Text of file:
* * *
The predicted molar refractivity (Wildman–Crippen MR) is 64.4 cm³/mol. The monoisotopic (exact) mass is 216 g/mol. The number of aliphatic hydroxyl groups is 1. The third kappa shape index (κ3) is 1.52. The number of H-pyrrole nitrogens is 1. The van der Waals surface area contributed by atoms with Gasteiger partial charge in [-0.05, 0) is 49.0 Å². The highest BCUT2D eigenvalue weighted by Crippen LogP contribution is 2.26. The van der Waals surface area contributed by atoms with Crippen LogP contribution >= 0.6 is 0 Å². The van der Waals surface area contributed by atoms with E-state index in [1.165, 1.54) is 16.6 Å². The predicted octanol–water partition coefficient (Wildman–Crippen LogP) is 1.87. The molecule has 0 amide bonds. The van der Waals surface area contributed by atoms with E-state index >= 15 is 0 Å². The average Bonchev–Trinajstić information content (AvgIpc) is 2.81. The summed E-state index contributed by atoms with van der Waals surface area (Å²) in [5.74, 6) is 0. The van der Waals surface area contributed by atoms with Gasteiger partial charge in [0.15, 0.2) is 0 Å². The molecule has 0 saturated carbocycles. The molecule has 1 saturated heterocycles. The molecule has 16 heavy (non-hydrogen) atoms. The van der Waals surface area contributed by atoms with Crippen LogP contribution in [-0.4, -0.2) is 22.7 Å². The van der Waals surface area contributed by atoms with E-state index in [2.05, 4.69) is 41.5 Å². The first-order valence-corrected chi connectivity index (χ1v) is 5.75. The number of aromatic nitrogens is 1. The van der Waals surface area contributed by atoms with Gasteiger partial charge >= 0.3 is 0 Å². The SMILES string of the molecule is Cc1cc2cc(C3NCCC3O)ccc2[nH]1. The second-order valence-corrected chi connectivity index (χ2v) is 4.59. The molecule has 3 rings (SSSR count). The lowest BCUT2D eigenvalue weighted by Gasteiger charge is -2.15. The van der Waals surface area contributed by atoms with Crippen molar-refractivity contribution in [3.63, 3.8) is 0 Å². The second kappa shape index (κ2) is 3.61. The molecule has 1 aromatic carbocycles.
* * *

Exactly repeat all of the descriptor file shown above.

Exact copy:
The predicted molar refractivity (Wildman–Crippen MR) is 64.4 cm³/mol. The monoisotopic (exact) mass is 216 g/mol. The number of aliphatic hydroxyl groups is 1. The third kappa shape index (κ3) is 1.52. The number of H-pyrrole nitrogens is 1. The van der Waals surface area contributed by atoms with Gasteiger partial charge in [-0.05, 0) is 49.0 Å². The highest BCUT2D eigenvalue weighted by Crippen LogP contribution is 2.26. The van der Waals surface area contributed by atoms with Crippen LogP contribution >= 0.6 is 0 Å². The van der Waals surface area contributed by atoms with E-state index in [1.165, 1.54) is 16.6 Å². The predicted octanol–water partition coefficient (Wildman–Crippen LogP) is 1.87. The molecule has 0 amide bonds. The van der Waals surface area contributed by atoms with E-state index >= 15 is 0 Å². The average Bonchev–Trinajstić information content (AvgIpc) is 2.81. The summed E-state index contributed by atoms with van der Waals surface area (Å²) in [5.74, 6) is 0. The van der Waals surface area contributed by atoms with Gasteiger partial charge in [0.15, 0.2) is 0 Å². The molecule has 0 saturated carbocycles. The molecule has 1 saturated heterocycles. The molecule has 16 heavy (non-hydrogen) atoms. The van der Waals surface area contributed by atoms with Crippen LogP contribution in [-0.4, -0.2) is 22.7 Å². The van der Waals surface area contributed by atoms with E-state index in [2.05, 4.69) is 41.5 Å². The first-order valence-corrected chi connectivity index (χ1v) is 5.75. The number of aromatic nitrogens is 1. The van der Waals surface area contributed by atoms with Gasteiger partial charge >= 0.3 is 0 Å². The SMILES string of the molecule is Cc1cc2cc(C3NCCC3O)ccc2[nH]1. The second-order valence-corrected chi connectivity index (χ2v) is 4.59. The molecule has 3 rings (SSSR count). The lowest BCUT2D eigenvalue weighted by Gasteiger charge is -2.15. The van der Waals surface area contributed by atoms with Crippen molar-refractivity contribution in [3.63, 3.8) is 0 Å². The second kappa shape index (κ2) is 3.61. The molecule has 1 aromatic carbocycles.